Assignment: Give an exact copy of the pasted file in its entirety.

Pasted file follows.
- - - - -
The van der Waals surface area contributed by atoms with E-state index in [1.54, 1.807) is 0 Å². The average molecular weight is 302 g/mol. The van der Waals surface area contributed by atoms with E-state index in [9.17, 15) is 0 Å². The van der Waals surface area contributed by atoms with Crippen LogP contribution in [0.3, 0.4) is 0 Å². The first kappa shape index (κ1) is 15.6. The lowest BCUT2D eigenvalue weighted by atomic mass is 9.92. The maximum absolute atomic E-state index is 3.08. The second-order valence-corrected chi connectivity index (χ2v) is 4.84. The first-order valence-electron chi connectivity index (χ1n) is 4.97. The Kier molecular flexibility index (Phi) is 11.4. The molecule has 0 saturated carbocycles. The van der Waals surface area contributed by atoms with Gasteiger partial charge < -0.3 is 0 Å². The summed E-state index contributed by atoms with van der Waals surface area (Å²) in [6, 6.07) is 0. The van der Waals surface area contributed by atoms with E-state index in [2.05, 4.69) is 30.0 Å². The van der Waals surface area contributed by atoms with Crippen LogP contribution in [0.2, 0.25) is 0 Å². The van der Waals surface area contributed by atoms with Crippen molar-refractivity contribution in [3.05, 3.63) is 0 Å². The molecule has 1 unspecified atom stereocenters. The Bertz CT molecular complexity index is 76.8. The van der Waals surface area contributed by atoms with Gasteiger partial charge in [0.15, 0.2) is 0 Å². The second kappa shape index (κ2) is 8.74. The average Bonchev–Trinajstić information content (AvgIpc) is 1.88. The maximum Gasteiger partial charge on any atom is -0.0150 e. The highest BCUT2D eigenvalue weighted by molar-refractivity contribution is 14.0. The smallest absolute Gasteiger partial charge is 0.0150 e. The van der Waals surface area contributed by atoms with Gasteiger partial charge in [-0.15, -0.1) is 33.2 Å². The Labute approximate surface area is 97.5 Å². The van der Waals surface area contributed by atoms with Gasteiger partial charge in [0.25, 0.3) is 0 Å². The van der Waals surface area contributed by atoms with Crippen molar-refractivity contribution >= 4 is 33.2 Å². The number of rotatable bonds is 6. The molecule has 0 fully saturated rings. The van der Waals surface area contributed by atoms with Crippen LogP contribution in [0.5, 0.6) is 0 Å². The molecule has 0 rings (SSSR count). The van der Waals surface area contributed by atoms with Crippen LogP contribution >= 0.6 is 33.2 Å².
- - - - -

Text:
The van der Waals surface area contributed by atoms with E-state index in [1.54, 1.807) is 0 Å². The average molecular weight is 302 g/mol. The van der Waals surface area contributed by atoms with E-state index in [9.17, 15) is 0 Å². The van der Waals surface area contributed by atoms with Crippen LogP contribution in [0.3, 0.4) is 0 Å². The first kappa shape index (κ1) is 15.6. The lowest BCUT2D eigenvalue weighted by atomic mass is 9.92. The maximum absolute atomic E-state index is 3.08. The second-order valence-corrected chi connectivity index (χ2v) is 4.84. The first-order valence-electron chi connectivity index (χ1n) is 4.97. The Kier molecular flexibility index (Phi) is 11.4. The molecule has 0 saturated carbocycles. The van der Waals surface area contributed by atoms with Gasteiger partial charge < -0.3 is 0 Å². The summed E-state index contributed by atoms with van der Waals surface area (Å²) in [6, 6.07) is 0. The van der Waals surface area contributed by atoms with E-state index in [2.05, 4.69) is 30.0 Å². The van der Waals surface area contributed by atoms with Crippen LogP contribution in [0.2, 0.25) is 0 Å². The van der Waals surface area contributed by atoms with Crippen molar-refractivity contribution in [3.05, 3.63) is 0 Å². The molecule has 1 unspecified atom stereocenters. The Bertz CT molecular complexity index is 76.8. The van der Waals surface area contributed by atoms with Gasteiger partial charge in [0.15, 0.2) is 0 Å². The second kappa shape index (κ2) is 8.74. The average Bonchev–Trinajstić information content (AvgIpc) is 1.88. The maximum Gasteiger partial charge on any atom is -0.0150 e. The highest BCUT2D eigenvalue weighted by molar-refractivity contribution is 14.0. The smallest absolute Gasteiger partial charge is 0.0150 e. The van der Waals surface area contributed by atoms with Gasteiger partial charge in [-0.15, -0.1) is 33.2 Å². The Labute approximate surface area is 97.5 Å². The van der Waals surface area contributed by atoms with Gasteiger partial charge in [0.25, 0.3) is 0 Å². The van der Waals surface area contributed by atoms with Crippen molar-refractivity contribution >= 4 is 33.2 Å². The number of rotatable bonds is 6. The molecule has 0 fully saturated rings. The van der Waals surface area contributed by atoms with Crippen LogP contribution in [0.5, 0.6) is 0 Å². The molecule has 0 rings (SSSR count). The van der Waals surface area contributed by atoms with Crippen LogP contribution >= 0.6 is 33.2 Å².